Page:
As the nation becomes saturated with pink this month - for breast cancer awareness - likely nowhere is it as eye-popping as on the fields of the National Football League.
Or, perhaps, as unsatisfying.
The footballs have pink-ribbon logos. The goalposts are padded in pink. Players can choose from a plethora of pink gear - gloves, shoelaces, helmet decals, and more.
The NFL reports that in four years, $4.5 million has been raised through sales of game gear and other pink paraphernalia.
The money is donated to the American Cancer Society for screening and outreach. In this area, the money enabled Camden's CAMcare Health Corp. to reach hundreds of women and give mammograms to 116.
The Eagles have added $1.7 million to local efforts.
But Pinkland isn't all rosy.
Some critics say the pink gusher is too glib, too commercial. And that the cheery, gung-ho tone leads not to better education, care, and prevention, but to complacency.
Considering the huge sums generated by major league football, critics say, the pink proceeds are but a pittance.
Some contend the NFL's goal is getting women to pay more attention not just to breast cancer, but to football.
Two advocacy groups, Breast Cancer Action and the Breast Cancer Fund, have launched campaigns aimed at toning down the rah-rah and pushing for more substance.
With one in eight women expected to be diagnosed during her lifetime, and 250,000 new diagnoses a year, "you'd be hard-pressed to find a person who is unaware of breast cancer," said Action's executive director, Karuna Jaggar. "What we need now is real education. What we need to do is get to the root causes."
In 2002, Breast Cancer Action started "Think Before You Pink," urging scrutiny of companies that sell pink- ribbon products but that donate little money or, worse, put the logo on products with chemicals linked to an increased risk of breast cancer.
The Breast Cancer Fund's "Beyond the Pink" focuses on prevention. Fund president Jeanne Rizzo cochaired a national committee that released a report in February that urged putting more research money toward investigating environmental factors, including pesticides, bisphenol A, flame retardants, and other endocrine- disrupting chemicals thought to affect the breast.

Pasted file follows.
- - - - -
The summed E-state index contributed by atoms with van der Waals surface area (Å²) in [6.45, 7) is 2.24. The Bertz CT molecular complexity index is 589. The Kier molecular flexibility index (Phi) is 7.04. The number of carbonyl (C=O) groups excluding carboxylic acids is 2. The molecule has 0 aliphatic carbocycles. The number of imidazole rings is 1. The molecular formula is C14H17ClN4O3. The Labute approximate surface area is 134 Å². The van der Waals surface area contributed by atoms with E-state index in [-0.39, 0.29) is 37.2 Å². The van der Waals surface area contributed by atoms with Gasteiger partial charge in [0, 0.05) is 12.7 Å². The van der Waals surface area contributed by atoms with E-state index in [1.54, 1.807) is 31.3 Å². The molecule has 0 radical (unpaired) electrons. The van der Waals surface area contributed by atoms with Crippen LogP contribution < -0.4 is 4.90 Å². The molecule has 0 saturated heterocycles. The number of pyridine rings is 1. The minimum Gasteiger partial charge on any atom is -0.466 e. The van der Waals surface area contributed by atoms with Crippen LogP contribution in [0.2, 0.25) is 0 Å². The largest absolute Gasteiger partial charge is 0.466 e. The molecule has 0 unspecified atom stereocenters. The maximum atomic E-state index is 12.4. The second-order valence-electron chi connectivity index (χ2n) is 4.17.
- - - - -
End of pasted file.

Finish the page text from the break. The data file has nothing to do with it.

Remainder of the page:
Never mind the pink shoelaces. "I would like every football player to say, 'I'm going to go home and look at what's in my house that my daughter's exposed to,' " Rizzo said.
When she thinks of her granddaughters, her wish isn't that they get good treatment some day. It's that they not get breast cancer in the first place.
An online tool kit explores chemicals of concern in shampoos, household cleaners, plastics, and other products.
Both groups support congressional legislation championed for years by late New Jersey Sen. Frank R. Lautenberg to update regulations on toxic chemicals.
We are "constantly awash" in chemicals, and the evidence linking many to cancer is mounting, Rizzo said. In 2002, the fund's first report on the state of scientific evidence listed just 138 citations. "That represented pretty much what was out there," she said.
An update on the group's website lists 900-plus citations, "and that's just a portion of the science," she said. "We've had reaffirming, revalidating science continuously."
Absent research on humans - "I don't want to say to you and your family, 'You be the exposed group' " - lab results should be enough to put on the brakes, Rizzo said.
"When you see a chemical that causes breast cells in a petri dish to become cancerous, that should be enough. When you see workers who are exposed in factories and have increased cancer risk, I'm saying that's enough."
Others say there's still more work to be done on awareness. "That's why women are dying. They're getting to the doctor too late," said Massimo Christofanilli, head of the Jefferson Breast Care Center. "Any initiative that can increase awareness, education, and attention . . . should not be criticized."
American Cancer Society spokeswoman Tara Peters said the exposure alone via the NFL was "close to half the population of the U.S." Given last year's 10,000 screenings in 17 cities, "this is awareness with teeth."
At the Eagles game next Sunday, Thomas Jefferson University Hospital volunteers will sell pink hats, ties, and scarves. On the field, 20 breast cancer survivors will hold a large pink ribbon by two American flags during the national anthem.
"GreenSpace," about the environment and health, appears every other week, alternating with Art Carey's "Well Being" column.